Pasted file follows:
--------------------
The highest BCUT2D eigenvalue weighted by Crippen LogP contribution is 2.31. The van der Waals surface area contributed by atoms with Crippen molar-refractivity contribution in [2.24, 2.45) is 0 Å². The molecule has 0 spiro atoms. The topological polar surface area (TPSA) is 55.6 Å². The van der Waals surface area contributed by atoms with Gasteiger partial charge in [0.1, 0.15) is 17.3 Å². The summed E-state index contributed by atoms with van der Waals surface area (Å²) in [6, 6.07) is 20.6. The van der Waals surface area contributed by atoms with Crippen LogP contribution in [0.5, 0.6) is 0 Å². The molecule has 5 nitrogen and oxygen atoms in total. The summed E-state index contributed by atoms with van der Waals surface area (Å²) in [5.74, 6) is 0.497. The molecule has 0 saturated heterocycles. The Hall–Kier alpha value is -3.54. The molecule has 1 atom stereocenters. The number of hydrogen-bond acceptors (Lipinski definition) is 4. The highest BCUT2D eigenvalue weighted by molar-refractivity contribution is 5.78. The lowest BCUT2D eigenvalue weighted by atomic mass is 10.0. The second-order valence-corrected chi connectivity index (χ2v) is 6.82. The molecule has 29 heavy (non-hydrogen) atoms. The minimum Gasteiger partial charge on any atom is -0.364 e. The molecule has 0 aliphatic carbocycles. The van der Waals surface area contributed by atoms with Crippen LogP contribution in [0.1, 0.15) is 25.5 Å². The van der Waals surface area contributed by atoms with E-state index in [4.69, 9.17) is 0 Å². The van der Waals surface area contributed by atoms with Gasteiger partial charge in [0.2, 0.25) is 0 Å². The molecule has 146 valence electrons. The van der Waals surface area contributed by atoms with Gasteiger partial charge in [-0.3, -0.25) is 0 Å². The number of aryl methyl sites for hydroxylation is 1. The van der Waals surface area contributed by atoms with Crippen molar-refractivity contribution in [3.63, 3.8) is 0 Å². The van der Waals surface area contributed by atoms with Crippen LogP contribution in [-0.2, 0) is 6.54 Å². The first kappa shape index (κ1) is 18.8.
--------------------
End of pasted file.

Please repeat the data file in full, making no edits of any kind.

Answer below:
The highest BCUT2D eigenvalue weighted by Crippen LogP contribution is 2.31. The van der Waals surface area contributed by atoms with Crippen molar-refractivity contribution in [2.24, 2.45) is 0 Å². The molecule has 0 spiro atoms. The topological polar surface area (TPSA) is 55.6 Å². The van der Waals surface area contributed by atoms with Gasteiger partial charge in [0.1, 0.15) is 17.3 Å². The summed E-state index contributed by atoms with van der Waals surface area (Å²) in [6, 6.07) is 20.6. The van der Waals surface area contributed by atoms with Crippen LogP contribution in [0.5, 0.6) is 0 Å². The molecule has 5 nitrogen and oxygen atoms in total. The summed E-state index contributed by atoms with van der Waals surface area (Å²) in [5.74, 6) is 0.497. The molecule has 0 saturated heterocycles. The Hall–Kier alpha value is -3.54. The molecule has 1 atom stereocenters. The number of hydrogen-bond acceptors (Lipinski definition) is 4. The highest BCUT2D eigenvalue weighted by molar-refractivity contribution is 5.78. The lowest BCUT2D eigenvalue weighted by atomic mass is 10.0. The second-order valence-corrected chi connectivity index (χ2v) is 6.82. The molecule has 29 heavy (non-hydrogen) atoms. The minimum Gasteiger partial charge on any atom is -0.364 e. The molecule has 0 aliphatic carbocycles. The van der Waals surface area contributed by atoms with Crippen LogP contribution in [0.1, 0.15) is 25.5 Å². The van der Waals surface area contributed by atoms with E-state index in [4.69, 9.17) is 0 Å². The van der Waals surface area contributed by atoms with Gasteiger partial charge in [0.2, 0.25) is 0 Å². The molecule has 146 valence electrons. The van der Waals surface area contributed by atoms with Gasteiger partial charge in [-0.3, -0.25) is 0 Å². The number of aryl methyl sites for hydroxylation is 1. The van der Waals surface area contributed by atoms with Crippen molar-refractivity contribution in [3.63, 3.8) is 0 Å². The van der Waals surface area contributed by atoms with Crippen LogP contribution in [-0.2, 0) is 6.54 Å². The first kappa shape index (κ1) is 18.8.